Worries from the agencies are whispered into lawmakers' ears and then burrow into their official statements, raising alarm about FOIA's increased burdens if Congress tinkers with it yet again.
That has already begun to happen with S. 337, the "FOIA Improvement Act." In the report released by the Senate Judiciary Committee last week on the bill, Sen. Jeff Sessions (R-Ala.) said the Department of Justice and assistant U.S. attorneys told him that a specific provision of the legislation could trigger new litigation.
"I am informed by both the Department of Justice and the National Association of Assistant United States Attorneys that the 25-year sunset provision on Exemption 5 could invite defendants and their lawyers to use FOIA as an alternative discovery tool in attempts to re-open closed cases," Sessions said in a section tucked in at the end of the report and titled "Additional views from Senator Sessions."
Sessions, a former U.S. attorney, also said that "by subjecting such documents to potential disclosure, this legislation could chill government lawyers from offering candid advice and invite criminal defendants and their attorneys to re-open and re-litigate long-resolved cases."
Earlier in the Senate report -- which was filed by Sen. Charles Grassley (R-Iowa), the Judiciary panel's chairman -- it's noted that the sunset provision strikes "the proper balance" between FOIA's goal of transparency and "avoiding unintended consequences that might chill internal decision-making between government employees."
Sessions' attention is focused on a provision in the bill that restricts agency use of FOIA's Exemption 5, which blocks disclosure of records dealing with internal deliberations, to documents created less than 25 years ago. That provision would have weakened Exemption 5 even further, but its tougher language was stripped from the bill last Congress in order to gain support from lawmakers (E&E Daily, Nov. 21, 2014).
What can we do to help get this passed?
Some minor updates on the pending bills....
Sneaky fk'rs in the Senate tried to sneak in this sneaky little twist that would circumvent some of the improvements the new bills propose.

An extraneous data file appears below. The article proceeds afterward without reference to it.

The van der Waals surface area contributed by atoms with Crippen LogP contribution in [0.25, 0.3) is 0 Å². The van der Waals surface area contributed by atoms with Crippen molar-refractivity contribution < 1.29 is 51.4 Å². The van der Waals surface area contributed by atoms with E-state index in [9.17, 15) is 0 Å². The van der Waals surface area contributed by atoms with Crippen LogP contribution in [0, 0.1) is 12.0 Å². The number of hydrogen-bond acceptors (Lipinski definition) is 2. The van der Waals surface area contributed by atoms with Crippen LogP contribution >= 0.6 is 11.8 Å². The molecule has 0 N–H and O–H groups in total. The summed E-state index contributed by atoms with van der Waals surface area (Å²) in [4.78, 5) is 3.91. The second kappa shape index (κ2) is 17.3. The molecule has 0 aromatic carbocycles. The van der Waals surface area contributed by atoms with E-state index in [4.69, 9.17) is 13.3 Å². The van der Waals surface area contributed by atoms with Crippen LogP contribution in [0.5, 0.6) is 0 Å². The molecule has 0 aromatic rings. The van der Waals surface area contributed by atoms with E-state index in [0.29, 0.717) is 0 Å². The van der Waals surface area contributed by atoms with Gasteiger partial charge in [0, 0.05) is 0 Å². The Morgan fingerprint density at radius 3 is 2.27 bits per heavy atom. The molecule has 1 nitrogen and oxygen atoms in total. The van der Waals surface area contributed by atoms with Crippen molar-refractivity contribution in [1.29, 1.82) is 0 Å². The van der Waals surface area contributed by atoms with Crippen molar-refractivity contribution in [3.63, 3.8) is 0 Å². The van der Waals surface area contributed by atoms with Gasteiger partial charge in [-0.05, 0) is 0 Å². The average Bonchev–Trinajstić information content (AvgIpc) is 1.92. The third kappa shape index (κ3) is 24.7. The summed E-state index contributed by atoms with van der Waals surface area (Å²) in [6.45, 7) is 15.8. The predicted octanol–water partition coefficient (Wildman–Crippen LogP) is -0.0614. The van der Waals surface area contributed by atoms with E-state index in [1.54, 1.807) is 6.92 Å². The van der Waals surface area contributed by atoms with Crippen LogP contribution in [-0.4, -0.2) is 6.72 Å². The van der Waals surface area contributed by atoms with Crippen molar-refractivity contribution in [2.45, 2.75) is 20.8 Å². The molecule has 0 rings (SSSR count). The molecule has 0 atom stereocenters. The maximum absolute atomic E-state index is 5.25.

Dust-up over new FOIA exemption in cyber bill
Meanwhile in the House, the number of co-sponsors has grown so large with everybody and their brother jumping on the bandwagon to support it, I wasn't able to keep track of who's new and who's not. So we're at 42 House Reps total as of today: https://www.govtrack.us/congress/bills/114/hr653
Bump for a sign that the congressional constipation on the FOIA reform bills has possibly been treated with some sort of legislative laxative in the House!
GOP House Leader Kevin McCarthy has put it on this week's agenda for the "Items that may be considered under suspension of the rules" schedule. (which seems odd, it went stale nearly a year ago under this quickie-vote status and I expected that if it ever made it back to the floor it would be full-rules apply status. Erego - laxative assumption!)
Current House Floor Agenda: http://docs.house.gov/floor/
This billing seemingly has good support, so the quickie vote status is probably a good thing. It currently has 55 co-sponsors (29R, 26D) and was the rebirthed baby of Rep. Issa.
I recommend folks interested in seeing this pass check the list of cosponsors for their Representative, and if your congress critter in the House hasn't signed on then give 'em a gentle nudge to support it: https://www.govtrack.us/congress/bills/114/hr653
Oops! Sorry about that. I get a weekly digest email from govtrack every Sunday night for the bills, committees and congress critters I follow. So I had lifted the news/links from there.
H.R. 653: FOIA Act Amended corrected 1/11/2016 version here
Tracked events for H.R. 653: FOIA Act
Bill Summary — Jan 11, 2016 4:40 p.m.